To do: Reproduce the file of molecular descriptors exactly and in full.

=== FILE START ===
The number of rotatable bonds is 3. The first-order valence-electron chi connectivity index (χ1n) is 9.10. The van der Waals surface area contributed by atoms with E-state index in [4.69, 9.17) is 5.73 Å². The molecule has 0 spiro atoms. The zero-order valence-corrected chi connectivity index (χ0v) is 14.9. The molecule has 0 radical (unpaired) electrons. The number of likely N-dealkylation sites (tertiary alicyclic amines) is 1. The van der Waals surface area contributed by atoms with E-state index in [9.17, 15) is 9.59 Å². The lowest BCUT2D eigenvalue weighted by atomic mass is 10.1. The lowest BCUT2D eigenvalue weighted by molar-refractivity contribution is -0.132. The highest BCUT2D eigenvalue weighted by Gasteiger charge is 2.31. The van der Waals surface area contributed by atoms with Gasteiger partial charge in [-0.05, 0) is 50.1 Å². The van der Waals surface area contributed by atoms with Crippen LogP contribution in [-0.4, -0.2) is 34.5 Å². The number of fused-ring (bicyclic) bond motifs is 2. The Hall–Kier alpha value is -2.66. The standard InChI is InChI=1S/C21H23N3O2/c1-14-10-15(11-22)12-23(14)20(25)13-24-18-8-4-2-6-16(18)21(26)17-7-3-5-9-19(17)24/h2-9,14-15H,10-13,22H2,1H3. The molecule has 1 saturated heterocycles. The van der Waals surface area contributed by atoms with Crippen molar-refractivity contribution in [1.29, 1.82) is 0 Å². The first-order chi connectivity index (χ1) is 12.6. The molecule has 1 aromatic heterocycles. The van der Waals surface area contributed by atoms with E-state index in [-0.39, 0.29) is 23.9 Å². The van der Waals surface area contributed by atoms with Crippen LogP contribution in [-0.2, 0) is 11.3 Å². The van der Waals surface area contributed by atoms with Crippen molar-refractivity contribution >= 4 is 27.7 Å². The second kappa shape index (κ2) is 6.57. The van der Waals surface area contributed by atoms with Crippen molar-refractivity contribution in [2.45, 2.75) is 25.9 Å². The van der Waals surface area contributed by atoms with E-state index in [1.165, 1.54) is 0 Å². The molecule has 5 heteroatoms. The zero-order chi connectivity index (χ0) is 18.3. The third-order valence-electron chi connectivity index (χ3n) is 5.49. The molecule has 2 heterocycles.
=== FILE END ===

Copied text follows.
The number of rotatable bonds is 3. The first-order valence-electron chi connectivity index (χ1n) is 9.10. The van der Waals surface area contributed by atoms with E-state index in [4.69, 9.17) is 5.73 Å². The molecule has 0 spiro atoms. The zero-order valence-corrected chi connectivity index (χ0v) is 14.9. The molecule has 0 radical (unpaired) electrons. The number of likely N-dealkylation sites (tertiary alicyclic amines) is 1. The van der Waals surface area contributed by atoms with E-state index in [9.17, 15) is 9.59 Å². The lowest BCUT2D eigenvalue weighted by atomic mass is 10.1. The lowest BCUT2D eigenvalue weighted by molar-refractivity contribution is -0.132. The highest BCUT2D eigenvalue weighted by Gasteiger charge is 2.31. The van der Waals surface area contributed by atoms with Gasteiger partial charge in [-0.05, 0) is 50.1 Å². The van der Waals surface area contributed by atoms with Crippen LogP contribution in [-0.4, -0.2) is 34.5 Å². The number of fused-ring (bicyclic) bond motifs is 2. The Hall–Kier alpha value is -2.66. The standard InChI is InChI=1S/C21H23N3O2/c1-14-10-15(11-22)12-23(14)20(25)13-24-18-8-4-2-6-16(18)21(26)17-7-3-5-9-19(17)24/h2-9,14-15H,10-13,22H2,1H3. The molecule has 1 saturated heterocycles. The van der Waals surface area contributed by atoms with Crippen molar-refractivity contribution in [1.29, 1.82) is 0 Å². The first-order chi connectivity index (χ1) is 12.6. The molecule has 1 aromatic heterocycles. The van der Waals surface area contributed by atoms with E-state index in [-0.39, 0.29) is 23.9 Å². The van der Waals surface area contributed by atoms with Crippen LogP contribution in [-0.2, 0) is 11.3 Å². The van der Waals surface area contributed by atoms with Crippen molar-refractivity contribution >= 4 is 27.7 Å². The second kappa shape index (κ2) is 6.57. The van der Waals surface area contributed by atoms with Crippen molar-refractivity contribution in [2.45, 2.75) is 25.9 Å². The van der Waals surface area contributed by atoms with E-state index in [1.165, 1.54) is 0 Å². The molecule has 5 heteroatoms. The zero-order chi connectivity index (χ0) is 18.3. The third-order valence-electron chi connectivity index (χ3n) is 5.49. The molecule has 2 heterocycles.